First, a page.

Wednesday, January 22, 2014

Locomotive #374

Sir William Van Horne, President of the CPR. Photo was taken in 1910. From the Vancouver Public Library Archives.
President Van Horne wrote a letter to Major Rogers, a CPR supervisor on December 8, 1884. Part of it read: “Company’s plans of Vancouver townsite must be kept from everyone, including your own engineers.” Mysterious wouldn't you say?

Letters went back and forth and on February 23, 1885, a formal contract was drawn up between the CPR and the province of British Columbia. But the BC government had some provisions.

1. The Company shall extend the main line of the CPR to Coal Harbour and English Bay, and shall forever thereafter maintain and equip such extension as part of the main.

2. Extension to be fully completed by December 31, 1886.

3. The terminus of the CPR shall be established in the immediate vicinity of Coal Harbour and English Bay.

4. The Company shall erect and maintain terminal workshops and other terminal structures in the immediate vicinity of Coal Harbour and English Bay so as to provide for opening of traffic on the through line by December 11, 1886.

5. Survey of the line to be taken at once.

6. No Chinese shall be employed in the construction of the extension of the main line from Port Moody to English Bay.
This is locomotive #374, the first passenger train into Vancouver. Photo from the City of Vancouver archives.
A group of people waiting for the locomotive #374. I think this is a photo taken at a recreation of this event in the 1940s. Photo from the City of Vancouver.
Another photo from the re-enactment of the arrival of  Vancouver's first passenger train. Taken in 1946 and obtained from the Vancouver Public Library Archives.
Another photo from the re-enactment. The locomotive was a gift to the city of Vancouver.

In return for the railway meeting the above conditions, the CPR was gifted 6,000 acres of land in the general area of the terminus and the south of False Creek. This area was heavily wooded and had little or no settlers. 

In October of 1886, the city-council of the newly born city of Vancouver - the name was chosen by Van Horne - induced the CPR to build shops, stores and terminal facilities on the north shore of False Creek. In return, the CPR had 20 years of not paying taxes on the land. The CPR agreed and the English Bay branch and Drake Street yard were born.

The extension from Port Moody to Vancouver was supposed to be completed by December 1886 but that didn't happen. Port Moody landowners didn't want the CPR on their property and obtained injunctions to keep the railway off. The Supreme Court of Canada dissolved these injunctions on January 5, 1887.

An 1899 photo of locomotive #374 on Spuzzum River Bridge.
And in 1909 on the Salmon River Steel Bridge.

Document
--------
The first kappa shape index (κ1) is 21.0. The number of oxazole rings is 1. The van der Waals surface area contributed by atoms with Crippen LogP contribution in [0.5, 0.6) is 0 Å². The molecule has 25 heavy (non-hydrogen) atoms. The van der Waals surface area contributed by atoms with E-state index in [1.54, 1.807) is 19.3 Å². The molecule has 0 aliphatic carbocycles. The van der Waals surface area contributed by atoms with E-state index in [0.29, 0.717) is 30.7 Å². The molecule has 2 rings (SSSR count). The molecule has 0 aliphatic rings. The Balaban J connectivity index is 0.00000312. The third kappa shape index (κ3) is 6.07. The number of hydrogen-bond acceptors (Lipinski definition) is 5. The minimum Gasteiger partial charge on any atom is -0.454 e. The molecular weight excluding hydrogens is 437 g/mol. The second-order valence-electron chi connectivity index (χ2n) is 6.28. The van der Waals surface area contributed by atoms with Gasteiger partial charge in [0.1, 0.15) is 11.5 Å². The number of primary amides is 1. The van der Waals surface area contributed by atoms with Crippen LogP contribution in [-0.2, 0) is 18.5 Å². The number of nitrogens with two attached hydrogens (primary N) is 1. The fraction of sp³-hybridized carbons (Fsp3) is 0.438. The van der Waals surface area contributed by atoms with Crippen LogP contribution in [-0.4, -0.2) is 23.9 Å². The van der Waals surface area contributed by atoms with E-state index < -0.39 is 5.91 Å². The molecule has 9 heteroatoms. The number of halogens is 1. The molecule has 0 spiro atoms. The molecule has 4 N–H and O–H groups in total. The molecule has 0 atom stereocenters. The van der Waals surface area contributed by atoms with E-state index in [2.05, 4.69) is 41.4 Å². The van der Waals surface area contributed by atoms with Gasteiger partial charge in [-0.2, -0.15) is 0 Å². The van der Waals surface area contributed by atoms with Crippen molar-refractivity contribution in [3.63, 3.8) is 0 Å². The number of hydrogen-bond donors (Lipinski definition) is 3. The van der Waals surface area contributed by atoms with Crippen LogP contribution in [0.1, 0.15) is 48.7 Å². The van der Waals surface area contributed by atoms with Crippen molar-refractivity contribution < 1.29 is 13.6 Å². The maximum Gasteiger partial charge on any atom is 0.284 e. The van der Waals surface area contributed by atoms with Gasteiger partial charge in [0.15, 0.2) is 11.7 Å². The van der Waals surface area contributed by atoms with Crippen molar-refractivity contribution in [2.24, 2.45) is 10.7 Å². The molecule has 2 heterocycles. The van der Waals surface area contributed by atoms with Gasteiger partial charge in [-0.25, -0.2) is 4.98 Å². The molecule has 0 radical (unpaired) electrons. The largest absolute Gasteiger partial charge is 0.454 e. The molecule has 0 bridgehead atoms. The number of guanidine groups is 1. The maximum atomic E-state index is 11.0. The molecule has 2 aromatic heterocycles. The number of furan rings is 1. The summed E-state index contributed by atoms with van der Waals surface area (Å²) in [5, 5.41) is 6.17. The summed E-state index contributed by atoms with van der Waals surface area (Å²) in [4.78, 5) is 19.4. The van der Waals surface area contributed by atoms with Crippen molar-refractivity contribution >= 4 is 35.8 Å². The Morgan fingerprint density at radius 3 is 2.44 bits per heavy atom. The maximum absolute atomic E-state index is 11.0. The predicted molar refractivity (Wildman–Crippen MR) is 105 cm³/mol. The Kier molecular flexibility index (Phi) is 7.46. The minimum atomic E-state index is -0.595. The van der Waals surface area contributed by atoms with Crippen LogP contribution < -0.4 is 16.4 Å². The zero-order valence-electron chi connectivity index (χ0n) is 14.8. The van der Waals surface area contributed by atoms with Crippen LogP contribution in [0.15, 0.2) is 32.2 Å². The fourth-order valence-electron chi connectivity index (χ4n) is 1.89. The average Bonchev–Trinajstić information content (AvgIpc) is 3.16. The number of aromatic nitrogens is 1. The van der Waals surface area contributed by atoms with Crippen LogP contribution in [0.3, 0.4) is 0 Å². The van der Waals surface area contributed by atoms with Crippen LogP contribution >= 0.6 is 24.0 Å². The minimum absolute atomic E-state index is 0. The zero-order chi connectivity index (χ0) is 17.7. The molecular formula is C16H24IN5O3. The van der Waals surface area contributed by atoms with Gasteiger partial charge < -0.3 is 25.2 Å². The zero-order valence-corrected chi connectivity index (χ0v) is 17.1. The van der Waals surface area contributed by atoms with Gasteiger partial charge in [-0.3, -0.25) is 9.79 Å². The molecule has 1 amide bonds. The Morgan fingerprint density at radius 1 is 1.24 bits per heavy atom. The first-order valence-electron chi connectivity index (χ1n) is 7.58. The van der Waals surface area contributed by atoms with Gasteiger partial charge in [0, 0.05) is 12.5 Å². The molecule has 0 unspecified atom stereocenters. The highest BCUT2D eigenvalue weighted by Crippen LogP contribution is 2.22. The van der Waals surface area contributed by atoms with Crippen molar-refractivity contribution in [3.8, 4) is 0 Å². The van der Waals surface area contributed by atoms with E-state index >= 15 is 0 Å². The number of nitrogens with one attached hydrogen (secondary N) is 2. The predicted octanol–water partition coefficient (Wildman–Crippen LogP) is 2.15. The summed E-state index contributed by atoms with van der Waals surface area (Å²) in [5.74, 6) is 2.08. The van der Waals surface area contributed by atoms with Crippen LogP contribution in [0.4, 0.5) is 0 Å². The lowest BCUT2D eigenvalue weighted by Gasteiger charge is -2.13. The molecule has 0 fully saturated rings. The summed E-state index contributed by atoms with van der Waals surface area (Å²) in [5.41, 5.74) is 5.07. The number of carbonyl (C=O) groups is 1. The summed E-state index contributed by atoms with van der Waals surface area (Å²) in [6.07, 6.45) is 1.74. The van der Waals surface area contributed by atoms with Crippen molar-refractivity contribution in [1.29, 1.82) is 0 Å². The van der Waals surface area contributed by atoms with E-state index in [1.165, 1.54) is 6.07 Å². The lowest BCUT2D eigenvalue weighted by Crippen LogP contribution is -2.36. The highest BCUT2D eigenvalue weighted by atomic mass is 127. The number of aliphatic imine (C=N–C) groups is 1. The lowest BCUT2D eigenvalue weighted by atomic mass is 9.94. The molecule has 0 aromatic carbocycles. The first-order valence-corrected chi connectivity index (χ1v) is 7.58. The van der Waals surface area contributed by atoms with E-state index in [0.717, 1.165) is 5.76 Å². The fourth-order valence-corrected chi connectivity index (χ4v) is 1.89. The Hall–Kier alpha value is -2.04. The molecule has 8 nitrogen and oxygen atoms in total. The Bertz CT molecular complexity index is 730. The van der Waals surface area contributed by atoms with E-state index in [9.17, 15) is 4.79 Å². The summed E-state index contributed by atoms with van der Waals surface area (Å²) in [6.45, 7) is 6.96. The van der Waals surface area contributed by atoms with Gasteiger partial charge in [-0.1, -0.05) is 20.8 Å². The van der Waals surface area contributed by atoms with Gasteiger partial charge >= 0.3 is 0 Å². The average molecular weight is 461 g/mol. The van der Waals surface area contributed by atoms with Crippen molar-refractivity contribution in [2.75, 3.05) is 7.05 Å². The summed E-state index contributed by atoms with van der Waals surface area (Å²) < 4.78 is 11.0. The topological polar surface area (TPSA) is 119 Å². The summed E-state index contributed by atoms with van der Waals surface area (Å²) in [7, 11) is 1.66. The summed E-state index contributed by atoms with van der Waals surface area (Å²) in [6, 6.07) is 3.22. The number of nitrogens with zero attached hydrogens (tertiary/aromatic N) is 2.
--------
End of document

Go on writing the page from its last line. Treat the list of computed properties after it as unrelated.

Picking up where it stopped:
Arriving in Vancouver on May 23, 1887.
May 23, 1887. Photos courtesy of the Vancouver Public Library online.

After that, things moved in a hurry. The first locomotive whistle was heard in Vancouver and on February 23, 1887, Vancouver saw its first train. Locomotive #132 pulled in as far as Alexander Street. Pulling four flatcars loaded with rails, ties and two cabooses, the train spent the night. The next day, track laying toward Coal Harbour began.

Fast forward to May 21, 1887. The Construction Department handed the Port Moody-Vancouver Line to the Operating Department. The CPR staff located in Port Moody came by train to Vancouver that night to take up residence. 

At 12:45 pm on May 23, 1887, crowds were gathered and the party started as the first passenger train pulled into Vancouver. The first passenger that stepped off was a 21-year-old Welshman named Jonathan Rogers. I read where he thought the fan fare and the celebration was for him, which in a way, it was. Rogers went on to become a major developer in this city.

1887 photo of locomotive #374 carrying canned salmon.
H.T. Devine took this photo of the arrival of Locomotive #374.
Dominion Photo Co. took this photo. The date is listed as 1886 but it looks more like the ones from May of 1887.
1961 photo of kids playing on locomotive #374 at Kitsilano. This photo was taken for the Province newspaper.

I want to thank Bernie Tully for writing the article at the History of Metropolitan Vancouver website where I got the information. Also, thanks to the City of Vancouver archives and the Vancouver Public Library for the old photos.

I hope you find the beauty around you.

Jonathan Rogers in 1915. Photo from City of Vancouver archives.
Jonathan Rogers, May 1937. City of Vancouver archives.
Mr and Mrs. Jonathan Rogers in costume at the re-dedication of Stanley Park in 1943.
Mr and Mrs. Jonathan Rogers in costume at the re-dedication of Stanley Park in 1943.

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